While Europe and other parts of the world face the very dry midsummer time, on the Yucatán Peninsula in Mexico the rainy season and thus the planting season 2022 is already running. From the beginning of June until around mid-December, our restoration team of about 120 people is working hard to reach our goal for this year’s planting season: 3 million new trees that can be planted thanks to the support of our donors and partners.
You can check our daily tree count on our website to see how close we are to our annual goal.
Since we want to continuously expand and improve our restoration work, there are some innovations for the 2022 planting season:
New tree nursery
Thanks to our first own experimental nursery on our campus in Constitución, Mexico, we are now able to grow 200,000 additional tree seedlings per year. Some of them are very rare species and we are even able to scientifically study their germination and growth behavior. As in the past, we will receive the remaining seedlings from our two long-standing partner nurseries in Mexico.
15 new tree species
Our work on the Yucatán Peninsula is not just about planting trees to combat the climate crisis, we want to restore destroyed ecosystems to the best possible extent, thereby bringing back native biodiversity and protecting them in the long term. That’s why we increased the number of native tree species being planted from 21 to 36 different species by now. You can find more information about the tree species on our website as well.
4 new colleagues
Our restoration team is also growing steadily: This year, Oscar (Botanical Coordinator), Aleida (Senior Restoration Ecologist), Antony (GIS Technician) and Carlos (Restoration Coordinator) are strengthening our team with scientific expertise and experience. Among other things, they are responsible for planning and supervising the work on the restoration sites as well as monitoring it via our TreeMapper app and coordinating activities to involve the local community. Here you can find an overview of our team in Mexico as well as the board members.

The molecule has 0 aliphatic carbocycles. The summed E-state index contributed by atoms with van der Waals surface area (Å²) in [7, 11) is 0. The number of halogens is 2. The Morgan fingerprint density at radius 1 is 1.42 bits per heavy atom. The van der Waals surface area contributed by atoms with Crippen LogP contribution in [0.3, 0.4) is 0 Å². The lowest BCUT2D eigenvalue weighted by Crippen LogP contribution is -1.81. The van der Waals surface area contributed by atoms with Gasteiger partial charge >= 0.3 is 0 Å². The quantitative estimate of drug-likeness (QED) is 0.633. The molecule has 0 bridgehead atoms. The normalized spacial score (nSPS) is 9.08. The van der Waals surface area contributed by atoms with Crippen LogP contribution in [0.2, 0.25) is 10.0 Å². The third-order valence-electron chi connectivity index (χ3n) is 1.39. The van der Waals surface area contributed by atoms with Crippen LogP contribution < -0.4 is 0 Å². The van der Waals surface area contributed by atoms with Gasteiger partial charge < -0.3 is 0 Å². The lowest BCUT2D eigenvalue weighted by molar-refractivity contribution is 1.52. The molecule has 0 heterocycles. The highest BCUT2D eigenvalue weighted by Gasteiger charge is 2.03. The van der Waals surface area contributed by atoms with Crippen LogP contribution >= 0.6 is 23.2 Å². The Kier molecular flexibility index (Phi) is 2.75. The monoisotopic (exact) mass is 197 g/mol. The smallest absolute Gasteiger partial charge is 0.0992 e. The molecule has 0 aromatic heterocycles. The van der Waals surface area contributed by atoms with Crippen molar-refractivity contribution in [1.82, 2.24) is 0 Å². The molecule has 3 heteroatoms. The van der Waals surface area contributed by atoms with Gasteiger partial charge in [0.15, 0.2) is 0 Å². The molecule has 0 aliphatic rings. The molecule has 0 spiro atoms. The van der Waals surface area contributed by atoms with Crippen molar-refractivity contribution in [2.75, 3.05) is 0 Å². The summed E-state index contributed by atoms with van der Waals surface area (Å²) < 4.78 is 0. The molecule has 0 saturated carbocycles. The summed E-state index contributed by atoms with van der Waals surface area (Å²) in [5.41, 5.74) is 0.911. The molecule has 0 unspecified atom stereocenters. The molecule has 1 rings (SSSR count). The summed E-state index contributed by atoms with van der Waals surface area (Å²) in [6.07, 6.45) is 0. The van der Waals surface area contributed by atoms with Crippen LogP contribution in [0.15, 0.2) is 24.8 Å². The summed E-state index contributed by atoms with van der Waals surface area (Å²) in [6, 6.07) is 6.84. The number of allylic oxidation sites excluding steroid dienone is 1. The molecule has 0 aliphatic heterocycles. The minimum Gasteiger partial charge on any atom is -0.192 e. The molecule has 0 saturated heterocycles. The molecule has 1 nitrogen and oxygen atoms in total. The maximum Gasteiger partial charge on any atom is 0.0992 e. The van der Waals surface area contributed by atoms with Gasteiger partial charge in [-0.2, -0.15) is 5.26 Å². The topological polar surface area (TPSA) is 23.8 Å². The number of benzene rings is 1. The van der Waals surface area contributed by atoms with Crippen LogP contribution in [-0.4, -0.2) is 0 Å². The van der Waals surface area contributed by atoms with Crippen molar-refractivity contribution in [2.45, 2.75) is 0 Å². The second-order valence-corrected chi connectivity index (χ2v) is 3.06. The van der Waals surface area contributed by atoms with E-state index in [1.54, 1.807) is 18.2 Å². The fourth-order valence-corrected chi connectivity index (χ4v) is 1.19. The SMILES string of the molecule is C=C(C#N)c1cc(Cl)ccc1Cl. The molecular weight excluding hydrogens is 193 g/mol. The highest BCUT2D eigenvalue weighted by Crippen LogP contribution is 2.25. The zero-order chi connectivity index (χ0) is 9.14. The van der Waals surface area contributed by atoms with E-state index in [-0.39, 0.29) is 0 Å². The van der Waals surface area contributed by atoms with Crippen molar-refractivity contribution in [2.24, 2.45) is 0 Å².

New scientific study
What are the underlying processes that generate tree diversity in tropical forests that have been impacted by human land use? Anna Gee, a Ph.D. student from Imperial College London, aims to answer that question via large-scale surveys of the seed, seedling, and sapling communities in one of our restoration sites. Looking at these early stages in the life cycle of the trees can help to build up a picture of what naturally regenerating forests at this site might look like in the future.
Apart from this study, we have many other scientific research projects running on our campus in Mexico, for example on the optimization of planting density, on nitrogen-fixing species or on forest soil microbiome restoration. You can find a detailed overview of all ongoing studies on our website.
In order to further develop and advance our restoration and research work in Mexico, we as a foundation depend on your great support! Help us with your donation to bring back and protect these unique forest ecosystems and thus buy us humans valuable time to stop burning fossil fuels and to reduce global CO2 emissions in the long term.
This is very easily by simply making a donation on our Plant-for-the-Planet platform.
By the way, if you were wondering what a typical planting day at Plant-for-the-Planet in Mexico looks like, check out this video with our colleague Tonio! 😉
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